Project Details


DESCRIPTION: (adapted from the investigator's abstract) The incidence of
malignant melanoma is increasing at a rate greater than that of any other
human cancer. The etiologic factors contributing to the development of
malanoma are multiple; genetic factors may be considered to be of primary
importance with secondary contributions from carcinogenic stimuli. Several
oncogenes and tumor suppressor genes have been implicated in melanoma
progression, however, no particular amplification, mutation, or
rearrangement of these genes has been found to contribute to transformation.
To implicate an oncogene in the onset of malanoma development, a gain of
function, most likely through mutation of an existing gene, is required.
Conversely, inactivation of a tumor suppressor gene can be achieved through
a number of different mechanisms, including mutation, deletion, or

Transgenic mice provide model systems that can be used to broaden the
understanding of human diseases. Currently, very few experimental animal
models exist for melanoma formation and all mouse models require a
combination of carcinogen and UV treatments. In contrast, a lone of
transgenic mice was generated in the laboratory that displays a phenotype
similar to melanoma without exposure to any known stimuli. The animals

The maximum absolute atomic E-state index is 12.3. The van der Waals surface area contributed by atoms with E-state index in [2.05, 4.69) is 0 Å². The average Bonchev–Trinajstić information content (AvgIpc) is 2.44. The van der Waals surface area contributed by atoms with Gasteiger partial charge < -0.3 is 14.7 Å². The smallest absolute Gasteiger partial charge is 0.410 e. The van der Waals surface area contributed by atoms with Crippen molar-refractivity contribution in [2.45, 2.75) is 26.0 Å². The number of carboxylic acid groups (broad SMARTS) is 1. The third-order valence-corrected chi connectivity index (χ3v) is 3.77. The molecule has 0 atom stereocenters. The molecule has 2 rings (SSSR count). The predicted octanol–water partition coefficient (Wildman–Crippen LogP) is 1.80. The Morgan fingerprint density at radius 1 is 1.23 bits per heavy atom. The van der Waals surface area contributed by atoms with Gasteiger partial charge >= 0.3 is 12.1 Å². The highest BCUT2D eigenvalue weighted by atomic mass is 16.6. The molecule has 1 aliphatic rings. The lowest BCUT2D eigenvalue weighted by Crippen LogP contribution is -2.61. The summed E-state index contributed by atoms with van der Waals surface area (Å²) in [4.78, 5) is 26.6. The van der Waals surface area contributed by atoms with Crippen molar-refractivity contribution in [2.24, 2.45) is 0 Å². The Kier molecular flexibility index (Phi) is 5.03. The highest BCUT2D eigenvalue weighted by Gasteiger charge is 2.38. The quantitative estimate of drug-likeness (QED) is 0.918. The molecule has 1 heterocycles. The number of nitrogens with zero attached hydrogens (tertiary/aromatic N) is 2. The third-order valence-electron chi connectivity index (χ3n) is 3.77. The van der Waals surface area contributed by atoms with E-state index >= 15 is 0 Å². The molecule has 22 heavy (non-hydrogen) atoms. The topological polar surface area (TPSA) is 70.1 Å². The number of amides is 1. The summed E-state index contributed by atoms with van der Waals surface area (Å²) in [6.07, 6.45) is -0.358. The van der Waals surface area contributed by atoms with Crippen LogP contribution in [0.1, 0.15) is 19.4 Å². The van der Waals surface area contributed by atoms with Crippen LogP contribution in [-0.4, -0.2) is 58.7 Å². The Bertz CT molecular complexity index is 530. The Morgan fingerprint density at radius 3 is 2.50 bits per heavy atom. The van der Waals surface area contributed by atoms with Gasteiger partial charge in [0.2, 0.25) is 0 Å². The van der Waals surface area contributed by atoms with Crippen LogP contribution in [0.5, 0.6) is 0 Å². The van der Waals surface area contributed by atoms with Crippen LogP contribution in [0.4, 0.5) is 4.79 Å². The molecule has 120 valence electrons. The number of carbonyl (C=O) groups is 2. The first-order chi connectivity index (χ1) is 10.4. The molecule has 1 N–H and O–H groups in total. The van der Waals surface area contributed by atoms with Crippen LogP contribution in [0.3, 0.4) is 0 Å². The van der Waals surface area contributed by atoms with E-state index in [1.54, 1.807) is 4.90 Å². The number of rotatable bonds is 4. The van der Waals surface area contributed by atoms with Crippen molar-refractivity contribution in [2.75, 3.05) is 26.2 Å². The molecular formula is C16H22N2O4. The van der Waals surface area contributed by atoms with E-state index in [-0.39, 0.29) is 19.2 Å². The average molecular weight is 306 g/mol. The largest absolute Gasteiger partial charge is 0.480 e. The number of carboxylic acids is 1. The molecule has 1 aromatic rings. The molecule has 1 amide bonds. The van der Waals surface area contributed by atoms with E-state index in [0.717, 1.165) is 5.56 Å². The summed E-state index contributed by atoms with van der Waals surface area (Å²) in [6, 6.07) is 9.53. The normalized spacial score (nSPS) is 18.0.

showed areas of pigmented spots on the ear at 10 to 14 days after birth
followed by appearance of raised pigmented lesions by about 2 to 3 months of
age. The majority of the animals died before one year of age. They propose
a set of experiments to study the host gene(s) which was interrupted by the
insertion of the transgene. This interruption may have activated an "off"
oncogene to the "on" state, thus activating its expression and resulting in
the transformation of cells. Alternatively, their transgene may have
interrupted a tumor suppressor gene, thus leading to unrestricted expansion
of targeted cells. A third possibility is specific interaction(s)
transpired between the transgene and the interrupted host sequences, such
interaction(s) resulted in tumor development.

To distinguish among these possibilities, they propose a set of experiments
to isolate and characterize the gene product of the disrupted host
sequences. Analysis of the DNA sequences from cDNA clones will be done
first to see if the sequences is known or novel. If the DNA sequences are
of a known "oncogene" or "tumor suppressor gene", regulation of its
expression will be examined in the system. If the DNA sequences have not
been described, in vitro biological assays will be done to see if it is a
general or specific "oncogene" or "tumor suppressor gene". Regulation of
expression of this putative gene in normal and tumor cells will be done.
Involvement of this putative gene in human melanoma tumors will be studied.
The long term goal is to use this line of transgenic mice as a model system
for the molecular, and genetic characterization of the development of
Effective start/end date12/8/975/31/04


  • National Cancer Institute
  • National Cancer Institute: $66,433.00
  • National Cancer Institute: $351,432.00
  • National Cancer Institute
  • National Cancer Institute: $192,599.00
  • National Cancer Institute: $38,875.00
  • National Cancer Institute: $246,036.00
  • National Cancer Institute
  • National Cancer Institute: $38,808.00


  • Oncology
  • Cancer Research


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